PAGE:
Having been in the room at the city’s Brownfields Community Advisory Committee meeting March 8 to watch this conversation unfold, I kept reading all weekend as committee member Mary Ellen Kaye struck up an email exchange with Mayor Chris Friel. All of council, several staff members and local media were all cc’d on the exchange throughout the weekend.
The exchange is embedded below, as I printed and Scribd it earlier today.
In a nutshell, Kaye asked a question of the planners at the BCAC meeting about why the city wasn’t re-designating lands around the Garden Avenue / Sinclair Boulevard medical centre as residential. Currently, the area is designated industrial (with some small pockets as business park). The zoning for the medical-centre site is “business park industrial,” with a sub-class created specifically to allow the centre to exist within that zoning. Zoning around the site is largely “general industrial.”
When Kaye kept pushing the policy planners at the meeting for why the city wasn’t demanding that area become residential infill — argument centering on how the medical centre could really use some residents nearby — the response, while not always to the point, pointed to how while the existing zoning is industrial nothing stops current landowners in the area from applying to redesignate and rezone. Or from intensifying it as is— the city’s strategy and targets refer to “people and jobs” per hectare, not just residential units. I do wish the planners had been clearer in stating this, as it would have pointed to how perhaps it’s the medical centre that’s in the wrong location as opposed to suitable surrounding land uses.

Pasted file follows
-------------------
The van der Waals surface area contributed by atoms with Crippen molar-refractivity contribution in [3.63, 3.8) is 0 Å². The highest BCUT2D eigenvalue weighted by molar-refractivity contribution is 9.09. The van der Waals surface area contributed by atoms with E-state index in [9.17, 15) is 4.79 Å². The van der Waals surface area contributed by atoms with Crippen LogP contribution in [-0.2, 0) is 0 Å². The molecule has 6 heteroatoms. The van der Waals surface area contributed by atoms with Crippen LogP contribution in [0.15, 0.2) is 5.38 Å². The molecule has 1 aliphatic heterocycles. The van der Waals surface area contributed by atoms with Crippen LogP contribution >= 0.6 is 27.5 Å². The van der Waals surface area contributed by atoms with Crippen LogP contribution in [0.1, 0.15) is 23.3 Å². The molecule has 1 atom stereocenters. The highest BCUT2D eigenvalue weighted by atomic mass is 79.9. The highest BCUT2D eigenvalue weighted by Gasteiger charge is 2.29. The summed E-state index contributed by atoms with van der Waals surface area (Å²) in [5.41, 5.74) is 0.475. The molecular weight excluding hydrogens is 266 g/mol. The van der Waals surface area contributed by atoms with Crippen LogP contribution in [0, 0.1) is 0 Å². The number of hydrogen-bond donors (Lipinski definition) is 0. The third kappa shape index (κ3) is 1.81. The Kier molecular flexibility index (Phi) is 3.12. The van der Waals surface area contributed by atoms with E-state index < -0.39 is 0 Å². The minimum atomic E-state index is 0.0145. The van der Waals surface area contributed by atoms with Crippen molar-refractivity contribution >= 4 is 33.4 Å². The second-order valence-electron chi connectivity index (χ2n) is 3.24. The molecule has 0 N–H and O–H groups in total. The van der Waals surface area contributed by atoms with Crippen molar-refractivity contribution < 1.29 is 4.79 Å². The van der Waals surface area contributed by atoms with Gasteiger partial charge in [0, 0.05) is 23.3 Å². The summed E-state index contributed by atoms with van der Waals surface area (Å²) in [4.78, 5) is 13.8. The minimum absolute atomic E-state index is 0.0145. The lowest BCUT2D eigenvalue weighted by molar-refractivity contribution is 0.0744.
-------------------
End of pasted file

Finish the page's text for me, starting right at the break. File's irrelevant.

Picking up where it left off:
Landowners’ meetings with planning department staff members are par for the course. There is regular exchange of correspondence, inquiries and so on as a developer builds a file for any planning changes it’s seeking for a parcel of land it owns. I wouldn’t be surprised to hear, now that Vincorp got the land it wanted and may have plans for it, that it’s been talking to the city’s planning department about how its own plans might fit (or not fit) within the existing designation and zoning. A $5 request under the Municipal Freedom of Information and Protection of Privacy Act could net emails, phone lots and appointment calendars to prove or disprove whether or not said meetings have actually taken place, but be prepared for a lot of black ink on any records returned.
Kaye, not having received a satisfactory response to her committee questions, grabbed something out of Hamilton and then insinuated — nay, outright stated — the same was happening in Brantford. How she got from “why isn’t Garden/Sinclair in a 2005 intensification map” to “city planners are having secret dinners with developers” is beyond me.
Should Garden Avenue / Sinclair be an intensification corridor? Anyone is welcome to suggest it. However since it’s, uh, quite far from other identified residential / commercial / industrial intensification areas, it’s not the strongest candidate. Should we weep when the medical centre struggles to draw patients to its easterly location? In a free-market response? No— the developers and others involved should have spent more time on whether that was a suitable location.
As to the rest? Let’s see whether or what it might evolve / devolve into.